Michigan’s hockey program will make history Friday night.
Last season, the Wolverines boasted one of the most talented freshman classes ever assembled by an NCAA team. Now three members of that class are expected to hear their names called early in the first round of the NHL draft. The first round begins 8 p.m. Friday with the following six rounds taking place Saturday.
Add in three incoming freshmen who also are expected to be drafted early, and Michigan is in position to break records.
Starting at the top, no college team has ever produced the first two picks in the draft. Only three college players – Erik Johnson in 2006, Rick DiPietro in 2000 and Joe Murphy in 1986 – have been selected first overall.
That is likely to change Friday as defenseman Owen Power is widely considered to be the top pick by the Buffalo Sabres, while forward Matty Beniers is projected to go No. 2 overall to the Seattle Kraken.
They would become the highest draft picks in Michigan history, moving ahead of defenseman Jack Johnson, who went No. 3 in 2005.
Meanwhile, forward Kent Johnson and incoming freshman defenseman Luke Hughes are expected to be top-10 picks.
No NCAA team has ever had three current players selected in the first round.
“I think unprecedented is the right word for it,” said Chris Peters, editor of Hockey Sense on Substack and former NHL draft and prospects analyst for ESPN. “It’s special. This really hasn’t happened before, where you have this many active players draft eligible. In terms of what it means for Michigan is, obviously they’ve identified the right kind of players, because the NHL teams are identifying them as well. I think the shine that this brings to NCAA hockey and to the program itself is really positive.”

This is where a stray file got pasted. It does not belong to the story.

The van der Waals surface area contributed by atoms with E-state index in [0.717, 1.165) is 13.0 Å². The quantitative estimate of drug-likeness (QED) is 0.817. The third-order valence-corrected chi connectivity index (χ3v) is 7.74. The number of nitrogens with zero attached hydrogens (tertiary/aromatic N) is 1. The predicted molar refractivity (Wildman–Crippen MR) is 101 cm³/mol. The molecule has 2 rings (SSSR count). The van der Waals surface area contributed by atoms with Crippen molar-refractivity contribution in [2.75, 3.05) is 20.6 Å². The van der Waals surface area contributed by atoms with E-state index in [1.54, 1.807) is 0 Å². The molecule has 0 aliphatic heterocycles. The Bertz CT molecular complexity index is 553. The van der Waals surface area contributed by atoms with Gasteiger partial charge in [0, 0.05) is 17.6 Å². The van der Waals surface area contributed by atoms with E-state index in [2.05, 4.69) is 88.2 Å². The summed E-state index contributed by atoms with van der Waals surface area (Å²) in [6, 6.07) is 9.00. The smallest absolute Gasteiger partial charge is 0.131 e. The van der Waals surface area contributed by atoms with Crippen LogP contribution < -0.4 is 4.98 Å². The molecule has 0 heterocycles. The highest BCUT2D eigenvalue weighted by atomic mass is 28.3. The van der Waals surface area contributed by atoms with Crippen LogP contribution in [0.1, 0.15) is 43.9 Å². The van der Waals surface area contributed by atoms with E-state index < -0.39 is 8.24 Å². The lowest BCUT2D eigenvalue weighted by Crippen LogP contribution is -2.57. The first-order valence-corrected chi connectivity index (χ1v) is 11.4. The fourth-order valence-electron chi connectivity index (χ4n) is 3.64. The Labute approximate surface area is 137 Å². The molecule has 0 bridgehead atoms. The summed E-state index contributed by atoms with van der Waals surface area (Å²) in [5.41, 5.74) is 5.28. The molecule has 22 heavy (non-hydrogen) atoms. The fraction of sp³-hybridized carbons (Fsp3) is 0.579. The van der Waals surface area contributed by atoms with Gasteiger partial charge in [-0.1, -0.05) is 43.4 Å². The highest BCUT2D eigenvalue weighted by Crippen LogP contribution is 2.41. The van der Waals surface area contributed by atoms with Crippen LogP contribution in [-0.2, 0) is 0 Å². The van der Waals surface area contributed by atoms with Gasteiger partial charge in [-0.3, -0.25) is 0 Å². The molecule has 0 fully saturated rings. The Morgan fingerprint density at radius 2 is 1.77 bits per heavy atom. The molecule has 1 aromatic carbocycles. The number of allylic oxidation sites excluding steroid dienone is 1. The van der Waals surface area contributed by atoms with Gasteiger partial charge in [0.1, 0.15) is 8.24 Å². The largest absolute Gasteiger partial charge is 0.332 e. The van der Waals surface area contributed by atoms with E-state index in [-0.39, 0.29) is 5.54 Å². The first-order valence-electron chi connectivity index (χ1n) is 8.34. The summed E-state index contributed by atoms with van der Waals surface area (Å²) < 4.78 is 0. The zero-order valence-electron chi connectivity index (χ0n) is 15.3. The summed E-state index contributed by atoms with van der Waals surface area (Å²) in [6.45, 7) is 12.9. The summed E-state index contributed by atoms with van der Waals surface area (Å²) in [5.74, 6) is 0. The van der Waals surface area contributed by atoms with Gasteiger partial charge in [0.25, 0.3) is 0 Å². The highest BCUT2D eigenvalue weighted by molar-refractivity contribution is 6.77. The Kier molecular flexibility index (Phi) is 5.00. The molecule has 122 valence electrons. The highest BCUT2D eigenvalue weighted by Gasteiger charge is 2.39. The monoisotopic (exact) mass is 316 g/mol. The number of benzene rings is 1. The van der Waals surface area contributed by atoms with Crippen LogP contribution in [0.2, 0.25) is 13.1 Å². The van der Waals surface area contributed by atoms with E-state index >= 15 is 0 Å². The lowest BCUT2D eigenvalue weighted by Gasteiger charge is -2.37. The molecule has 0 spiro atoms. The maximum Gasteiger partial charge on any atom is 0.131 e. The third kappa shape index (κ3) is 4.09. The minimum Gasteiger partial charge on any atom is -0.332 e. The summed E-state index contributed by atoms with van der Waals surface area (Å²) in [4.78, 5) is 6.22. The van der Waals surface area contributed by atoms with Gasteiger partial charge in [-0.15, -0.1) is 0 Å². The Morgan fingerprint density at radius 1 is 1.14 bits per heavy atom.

Power, Beniers and Johnson entered last season as elite draft prospects and all maintained their high standing throughout the year, helping Michigan finish 15-10-1 before it had to withdraw from the NCAA Tournament because of COVID-19 protocol.
The 6-foot-5 Power, who hails from Ontario, led the NCAA in points by a freshman defenseman with 16 and improved his draft stock with a strong showing at the World Hockey Championship, helping Canada win gold.
“What really stood out about Owen was his progression over the course of the year,” Peters said. “He got better and better as it went on. His statistical profile is not overly exciting. He’s not like a top-level producer, but we also have to take in mind that the season was shortened, that there was kind of issues throughout the year (because of COVID-19). There were those inconsistencies, so you take it with a grain of salt. But then you look at what he did, going from Michigan to play for Team Canada at the World Championship and how prepared he was for that opportunity — not just to be a player on that team but to be a key player on that team — is pretty incredible.”